Join us as we head across the English Channel to Northern Brittany and onwards down the Chenal du Four to the almost indescribable Brest International Maritime Festival 2020. This behemoth of festivals happens only once every 4 years and once you’ve seen it you’ll understand why. The whole thing is mind boggling.
The festival site itself covers kilometers of Brest’s harbour front – with multiple “villages” showing off maritime artifacts and skills from countries around the world. Stages are also dotted liberally around, showcasing every kind of music from shanties to folk rock. Bands and performers stroll the streets which are lined with a profusion of stalls selling eveything from pirate hats to freshly smoked kippers. Out in the Rade de Brest hundreds of boats from dinghies to schooners spend each day thrashing about in the sunshine whilst between the two in the outer harbour more organised parades of sail happen daily. Even at night the festival is a riot of sound and colour with evening sail parades and fireworks lighting up the quaysides.
To attend as a spectator would be exciting enough, but to attend as l’equipage (Crew) brings a whole new element to this adventure. Amelie Rose will be right there in the heart of the action and so will you. We’ll be taking part in the parades (night and day) and getting out to the Rade de Brest to sail about admiring the fleet and being admired in turn. There’s great camaraderie whilst tied up to the shore too – both in the basin with the other boats, or out and about in the Festival or in the many bars and restaurants that surround the quays.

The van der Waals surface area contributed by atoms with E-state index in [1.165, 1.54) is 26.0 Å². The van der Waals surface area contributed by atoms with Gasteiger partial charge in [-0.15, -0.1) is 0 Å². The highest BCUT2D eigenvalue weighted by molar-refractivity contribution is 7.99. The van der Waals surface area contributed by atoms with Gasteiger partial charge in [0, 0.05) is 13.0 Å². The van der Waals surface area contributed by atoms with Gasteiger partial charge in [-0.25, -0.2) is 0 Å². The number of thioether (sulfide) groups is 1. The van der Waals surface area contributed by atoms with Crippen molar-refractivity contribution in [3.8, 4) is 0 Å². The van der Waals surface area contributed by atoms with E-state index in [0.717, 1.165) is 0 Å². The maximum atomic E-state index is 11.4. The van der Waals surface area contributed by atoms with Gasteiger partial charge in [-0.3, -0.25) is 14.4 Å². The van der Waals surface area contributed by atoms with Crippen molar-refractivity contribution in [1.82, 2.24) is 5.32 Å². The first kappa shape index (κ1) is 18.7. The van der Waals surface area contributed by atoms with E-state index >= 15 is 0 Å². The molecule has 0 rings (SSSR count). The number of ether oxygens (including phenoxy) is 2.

Added to the excitement of the festival itself is that just getting there is a glorious adventure. From Falmouth to l’Aber-Wrac’h is over 100 miles, a journey out of sight of land to foreign shores beyond the horizon. From here we head down the infamous Chenal du Four (like the Alderney Race but 10 miles long) before finally approaching the raucous party that is the festival proper.
But even as the last firework from this monster festival gutters and falls from the sky our adventure will not be over. On the final day the fleet stirs itself once more and slips out to sea for “Le Grande Parade”. Thousands of ships head south to Dournenez via the Tas de Pois (a Needles-like outcropping of granite that many in the fleet opt to pass right through). Douarnenez is the birthplace of the Breton traditional boat festivals that we love so much. The longest running and in many ways one of the best it plays host to the fleet as we gird ourselves for another 4 days of festival frolics. Though much smaller and homelier than Brest, Douarnenez refuses to be outdone when it comes to the entertainment, and especially the craziness of the closing night.
But end it all will and we’ll be away to shoot the Chenal once more stopping, if we are lucky enough with the weather, at Ushant before crossing back to blighty and journey’s end in Falmouth. This is quite simply the best adventure to grace our schedules. It’s a “once in a lifetime” bucket list requirement for anyone who loves traditional boats and sailing.